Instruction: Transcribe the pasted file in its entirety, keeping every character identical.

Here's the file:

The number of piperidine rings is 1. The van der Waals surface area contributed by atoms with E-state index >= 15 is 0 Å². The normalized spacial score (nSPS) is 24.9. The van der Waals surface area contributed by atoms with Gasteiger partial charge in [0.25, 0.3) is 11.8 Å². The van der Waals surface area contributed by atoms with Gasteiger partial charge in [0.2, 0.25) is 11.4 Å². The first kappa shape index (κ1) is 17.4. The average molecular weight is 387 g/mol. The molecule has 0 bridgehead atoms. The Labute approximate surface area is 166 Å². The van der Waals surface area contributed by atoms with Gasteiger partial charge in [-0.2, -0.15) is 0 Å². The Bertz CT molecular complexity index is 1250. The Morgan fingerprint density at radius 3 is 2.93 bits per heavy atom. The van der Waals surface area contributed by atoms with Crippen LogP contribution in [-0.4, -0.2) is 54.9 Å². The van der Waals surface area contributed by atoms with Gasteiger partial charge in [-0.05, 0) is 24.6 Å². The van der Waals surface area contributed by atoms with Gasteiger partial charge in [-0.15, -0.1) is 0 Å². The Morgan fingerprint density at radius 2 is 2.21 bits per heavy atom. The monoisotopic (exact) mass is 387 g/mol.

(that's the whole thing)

The number of piperidine rings is 1. The van der Waals surface area contributed by atoms with E-state index >= 15 is 0 Å². The normalized spacial score (nSPS) is 24.9. The van der Waals surface area contributed by atoms with Gasteiger partial charge in [0.25, 0.3) is 11.8 Å². The van der Waals surface area contributed by atoms with Gasteiger partial charge in [0.2, 0.25) is 11.4 Å². The first kappa shape index (κ1) is 17.4. The average molecular weight is 387 g/mol. The molecule has 0 bridgehead atoms. The Labute approximate surface area is 166 Å². The van der Waals surface area contributed by atoms with Gasteiger partial charge in [-0.2, -0.15) is 0 Å². The Bertz CT molecular complexity index is 1250. The Morgan fingerprint density at radius 3 is 2.93 bits per heavy atom. The van der Waals surface area contributed by atoms with Crippen LogP contribution in [-0.4, -0.2) is 54.9 Å². The van der Waals surface area contributed by atoms with Gasteiger partial charge in [-0.05, 0) is 24.6 Å². The van der Waals surface area contributed by atoms with Gasteiger partial charge in [-0.15, -0.1) is 0 Å². The Morgan fingerprint density at radius 2 is 2.21 bits per heavy atom. The monoisotopic (exact) mass is 387 g/mol.